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Trident maple in the ground, taper from the chop

I chopped this trident down in March, and when the new leader was strong enough, I was able to carve the taper into it. This can be an elusive concept, but Brent’s article on trunk growing made an impact, with an added step, which made sense, particularly this excerpt:

“How to Make the Cuts
I’ve been doing trunk cuts for some years now and can report what I have learned. At first I did 45 degree cuts as recommended by most books. In fact I spent a lot of time carving the crater shapes at the same time. I have come to the conclusion that this is mostly a waste of time. I now just give them a perpendicular whack, and save the angle cuts and carving for later, after the dieback is complete.”
–Brent Walston, Evergreen Gardenworks

March:

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The cut is flat across the top, but the new leader is identified.
Now, in July, its pointed up, growing strong, and it's time to add taper to the section of trunk:

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Carving away the wedge to add taper, rough-cut with a saw, then nipped away with root cutters.

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Sealed up and ready to roll:

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Small branches are at the base of the cut on the right, behind the cut, and at the junction of the first and second trunk sections. They will be allowed to remain, but not get too big. They’ll either become main branches, or removed before they get too big to leave a scar. The photos are taken from the planned front, which needs to be kept clean of scars.

Next week, a little summer root work on this one…

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9 Comments Post a comment
  1. Brian #

    Good stuff Brian, love seeing what ur doing. how long do u think it will take for the scar in the back to shrink up?

    August 10, 2013
  2. ron heinen #

    As always, I look forward to watching the development of this project. Thanks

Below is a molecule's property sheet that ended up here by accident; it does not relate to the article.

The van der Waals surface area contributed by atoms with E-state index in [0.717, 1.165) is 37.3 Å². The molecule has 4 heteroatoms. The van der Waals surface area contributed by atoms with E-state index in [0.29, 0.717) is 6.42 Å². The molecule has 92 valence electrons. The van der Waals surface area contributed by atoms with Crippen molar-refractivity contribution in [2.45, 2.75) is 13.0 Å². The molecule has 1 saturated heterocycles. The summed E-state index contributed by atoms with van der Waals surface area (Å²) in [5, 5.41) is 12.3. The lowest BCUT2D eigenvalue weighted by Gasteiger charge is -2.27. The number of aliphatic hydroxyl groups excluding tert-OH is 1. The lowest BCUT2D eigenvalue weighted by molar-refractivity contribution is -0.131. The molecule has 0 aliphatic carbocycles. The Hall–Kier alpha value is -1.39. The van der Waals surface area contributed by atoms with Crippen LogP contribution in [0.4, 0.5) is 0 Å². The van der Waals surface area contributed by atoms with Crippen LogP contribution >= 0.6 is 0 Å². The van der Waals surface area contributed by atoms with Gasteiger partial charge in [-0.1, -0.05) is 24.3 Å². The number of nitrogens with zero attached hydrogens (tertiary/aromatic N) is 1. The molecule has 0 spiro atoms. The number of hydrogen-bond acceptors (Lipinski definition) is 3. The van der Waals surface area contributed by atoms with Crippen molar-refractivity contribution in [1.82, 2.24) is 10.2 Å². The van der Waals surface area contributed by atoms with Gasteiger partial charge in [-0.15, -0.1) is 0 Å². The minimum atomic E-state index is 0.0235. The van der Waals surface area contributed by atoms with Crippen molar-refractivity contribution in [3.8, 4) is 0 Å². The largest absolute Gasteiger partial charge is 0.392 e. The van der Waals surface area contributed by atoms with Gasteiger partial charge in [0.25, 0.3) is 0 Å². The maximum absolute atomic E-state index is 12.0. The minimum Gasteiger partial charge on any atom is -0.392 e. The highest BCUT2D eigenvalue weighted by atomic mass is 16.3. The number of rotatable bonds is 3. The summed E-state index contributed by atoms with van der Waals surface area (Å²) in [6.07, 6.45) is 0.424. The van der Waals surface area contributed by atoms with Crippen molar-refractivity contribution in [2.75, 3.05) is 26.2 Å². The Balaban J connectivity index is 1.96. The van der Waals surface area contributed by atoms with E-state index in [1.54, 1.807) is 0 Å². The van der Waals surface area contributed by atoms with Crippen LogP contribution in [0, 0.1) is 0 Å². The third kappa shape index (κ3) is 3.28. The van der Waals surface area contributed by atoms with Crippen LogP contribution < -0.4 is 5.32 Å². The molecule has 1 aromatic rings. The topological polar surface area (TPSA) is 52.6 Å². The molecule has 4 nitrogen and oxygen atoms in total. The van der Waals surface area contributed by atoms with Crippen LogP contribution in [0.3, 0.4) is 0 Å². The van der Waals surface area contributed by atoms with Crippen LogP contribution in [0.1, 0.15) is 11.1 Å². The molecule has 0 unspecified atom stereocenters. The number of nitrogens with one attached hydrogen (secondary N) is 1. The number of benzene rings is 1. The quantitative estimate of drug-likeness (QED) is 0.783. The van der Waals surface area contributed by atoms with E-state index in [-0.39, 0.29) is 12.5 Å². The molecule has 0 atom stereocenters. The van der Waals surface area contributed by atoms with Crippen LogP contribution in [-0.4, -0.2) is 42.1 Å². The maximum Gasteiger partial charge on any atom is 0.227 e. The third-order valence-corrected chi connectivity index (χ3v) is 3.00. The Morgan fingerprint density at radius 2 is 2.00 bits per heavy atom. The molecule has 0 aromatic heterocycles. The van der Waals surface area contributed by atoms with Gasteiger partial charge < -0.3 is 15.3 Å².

August 10, 2013
  3. Looking good! How long do you think it will take for it to close?

    August 11, 2013
    • It will probably take 3 years to close completely. I’ll let the present leader grow for another year, which should get it halfway there.

      August 11, 2013
      • Thanks! Good to know. And I guess that is in the ground…in a pot probably double that time.

        August 11, 2013
  4. Chris #

    When doing such a drastic trunk chop in spring Brian, do you have to have buds below it..for deciduous trees in general?

    October 25, 2013
    • Generally for deciduous trees, and particularly for tridents, a drastic trunk chop in the spring should result in lots of back-budding. The problem is with the lack of control over where those buds appear.

      Al suggested keeping all of the buds, but keep them small until you know you don’t need them, so the scars are smaller.

      On this one, I had a shoot where I wanted it…the placement provided good movement for the front that showed the best nebari. This second section has doubled in size over the last 2 months, and I’ll likely need to chop it again in the spring.

      October 25, 2013
      • Chris #

        Thanks Brian, that’s what I thought. I’ve got a JM that I want to chop back, but no lower buds. It was very convenient that you had a shoot where you wanted the new leader.

        I also have a ch elm, and a trident that are about 6.5′ Tx 1.5″ trunk. I’m trying to decide whether I should cut them back, or leave them grow another season for a thicker trunk. (though they’d be like 15′ lol)

        October 26, 2013
  5. Reblogged this on Wolf's Birding and Bonsai Blog.

    December 17, 2016

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